All 2 Lindsay Hoyle contributions to the Smart Meters Act 2018

Read Bill Ministerial Extracts

Tue 24th Oct 2017
Smart Meters Bill
Commons Chamber

2nd reading: House of Commons & Money resolution: House of Commons & Programme motion: House of Commons & Ways and Means resolution: House of Commons
Mon 5th Feb 2018
Smart Meters Bill
Commons Chamber

3rd reading: House of Commons & Report stage: House of Commons

Smart Meters Bill

Lindsay Hoyle Excerpts
2nd reading: House of Commons & Money resolution: House of Commons & Programme motion: House of Commons & Ways and Means resolution: House of Commons
Tuesday 24th October 2017

(6 years, 9 months ago)

Commons Chamber
Read Full debate Smart Meters Act 2018 Read Hansard Text Read Debate Ministerial Extracts
Kate Green Portrait Kate Green (Stretford and Urmston) (Lab)
- Hansard - - - Excerpts

One issue that has been raised by my constituents who are wary of the installation of smart meters is that they are unsure whether, if they change suppliers in the future, they would have to bear the cost of their smart meters being replaced by the new supplier. Does my hon. Friend agree that it would be useful to be able to give consumers very strong assurances on that point?

Lindsay Hoyle Portrait Mr Deputy Speaker (Mr Lindsay Hoyle)
- Hansard - -

Order. I remind Members, to help them with their speeches, that after the current speech I will introduce an eight-minute limit.

Rebecca Long Bailey Portrait Rebecca Long Bailey
- Hansard - - - Excerpts

My hon. Friend makes a fantastic point. Perhaps the Minister can confirm how the Government plan to expand public awareness about this. Beyond the availability and the benefits of smart meters, it is imperative to explain the benefits of the data they collect, as well as how consumers can access and use those data to bring their energy bills down.

We have already heard comments about data. I draw to the Minister’s attention the fact that Smart Consumer Alliance has highlighted to me that its research shows that

“several consumers in the UK have contacted their energy suppliers to securely interface to the data provided by the home area network functionality of their smart meter, but…in all cases this has been unsuccessful because energy suppliers often block connection to the meters, quoting technical difficulties and other issues”.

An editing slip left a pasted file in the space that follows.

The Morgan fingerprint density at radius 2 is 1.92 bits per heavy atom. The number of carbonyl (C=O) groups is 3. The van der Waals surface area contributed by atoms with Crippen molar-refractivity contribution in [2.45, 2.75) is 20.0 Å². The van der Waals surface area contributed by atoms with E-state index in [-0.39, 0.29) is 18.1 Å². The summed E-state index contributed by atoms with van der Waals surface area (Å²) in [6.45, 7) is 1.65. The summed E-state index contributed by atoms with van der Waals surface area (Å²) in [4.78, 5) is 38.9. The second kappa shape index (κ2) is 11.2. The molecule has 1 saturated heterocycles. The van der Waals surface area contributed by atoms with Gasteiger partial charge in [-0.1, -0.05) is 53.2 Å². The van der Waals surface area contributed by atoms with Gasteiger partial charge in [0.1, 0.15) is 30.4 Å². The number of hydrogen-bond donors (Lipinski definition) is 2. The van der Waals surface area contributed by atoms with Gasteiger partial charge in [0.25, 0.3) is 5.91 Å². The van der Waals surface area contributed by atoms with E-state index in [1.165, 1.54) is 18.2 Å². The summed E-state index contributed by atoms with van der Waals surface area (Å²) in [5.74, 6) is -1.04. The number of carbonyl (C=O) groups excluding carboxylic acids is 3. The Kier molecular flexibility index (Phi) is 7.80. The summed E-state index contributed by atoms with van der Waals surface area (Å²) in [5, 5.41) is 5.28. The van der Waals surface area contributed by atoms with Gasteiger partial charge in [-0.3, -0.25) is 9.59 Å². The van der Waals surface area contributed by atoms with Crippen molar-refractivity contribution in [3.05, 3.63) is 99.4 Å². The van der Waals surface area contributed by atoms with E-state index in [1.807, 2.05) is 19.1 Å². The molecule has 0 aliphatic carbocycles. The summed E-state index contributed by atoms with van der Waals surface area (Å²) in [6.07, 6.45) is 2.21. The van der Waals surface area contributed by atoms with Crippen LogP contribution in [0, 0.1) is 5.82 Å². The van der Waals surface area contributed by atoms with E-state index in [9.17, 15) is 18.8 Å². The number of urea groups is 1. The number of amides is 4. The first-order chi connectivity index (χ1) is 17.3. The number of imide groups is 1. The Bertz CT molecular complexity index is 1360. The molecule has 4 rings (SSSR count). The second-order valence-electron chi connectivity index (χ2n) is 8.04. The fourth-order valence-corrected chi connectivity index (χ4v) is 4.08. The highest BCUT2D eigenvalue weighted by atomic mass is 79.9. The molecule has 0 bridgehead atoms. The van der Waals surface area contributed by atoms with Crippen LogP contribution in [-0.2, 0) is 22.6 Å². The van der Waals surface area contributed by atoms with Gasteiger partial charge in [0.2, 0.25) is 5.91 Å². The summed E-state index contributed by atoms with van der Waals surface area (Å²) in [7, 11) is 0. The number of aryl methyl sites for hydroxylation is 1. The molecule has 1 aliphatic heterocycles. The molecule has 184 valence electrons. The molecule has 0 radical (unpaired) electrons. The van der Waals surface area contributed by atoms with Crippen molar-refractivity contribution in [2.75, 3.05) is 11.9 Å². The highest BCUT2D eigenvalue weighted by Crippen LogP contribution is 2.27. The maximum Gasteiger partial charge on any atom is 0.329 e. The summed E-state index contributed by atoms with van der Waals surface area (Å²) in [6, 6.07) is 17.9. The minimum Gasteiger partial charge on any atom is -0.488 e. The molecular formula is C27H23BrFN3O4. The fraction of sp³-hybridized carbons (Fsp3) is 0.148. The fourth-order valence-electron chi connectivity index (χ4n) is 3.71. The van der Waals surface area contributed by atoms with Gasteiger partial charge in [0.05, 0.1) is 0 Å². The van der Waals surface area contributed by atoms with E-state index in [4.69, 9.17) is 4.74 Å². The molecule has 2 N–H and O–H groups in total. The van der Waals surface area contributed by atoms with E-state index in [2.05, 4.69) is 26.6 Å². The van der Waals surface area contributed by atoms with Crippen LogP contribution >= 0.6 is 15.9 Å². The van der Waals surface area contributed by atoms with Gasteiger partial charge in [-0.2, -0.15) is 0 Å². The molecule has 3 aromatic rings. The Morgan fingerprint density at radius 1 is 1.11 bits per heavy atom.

Those consumer requests were professionally assisted by academics and technology innovators in the UK with devices that are certified under the UK smart metering standard. As the Minister and the Secretary of State are aware, this data is very useful for research, enabling market competition through accurate tariff and supplier switching, intelligent heating systems, and consumer education and guidance in energy efficiency, as well as many future innovations in home energy management. However, despite the fact that consumers are struggling to access their own data, it is thought that these devices are being routinely used by the energy companies for their own data collection purposes.

On the design of the smart metering regulation and standards, as well as the justification for the cost of smart meters, the House is aware that consumer benefit was at the fore in discussions before implementing the roll-out. Indeed, at condition 49.4 of the energy supplier licence, there is the obligation to support, free of charge, requests for data. The amount of data collected by smart meters is enormous, and has a significant value for customers and those with whom they choose to share the data. It would therefore be encouraging to hear from the Minster what plans he has, in the light of the concerns I have raised, to ensure that consumers have unimpeded access to the data to which they are entitled.

I turn now to the second part of the Bill, on the special administration regime. Given the centrality of the DCC to the successful working of the smart meter system, it is clear that we need a plan in the event of its insolvency. I am therefore concerned by clause 7. As the explanatory notes summarise, the clause includes provision

“requiring the holder of the licence to raise the charges imposed on its customers or users so as to raise such amounts as may be determined by the Secretary of State and to pay the amounts raised to specified persons for the purpose of making good a shortfall in the property of a smart meter communication licensee available to meet the expenses of smart meter communication licensee administration.”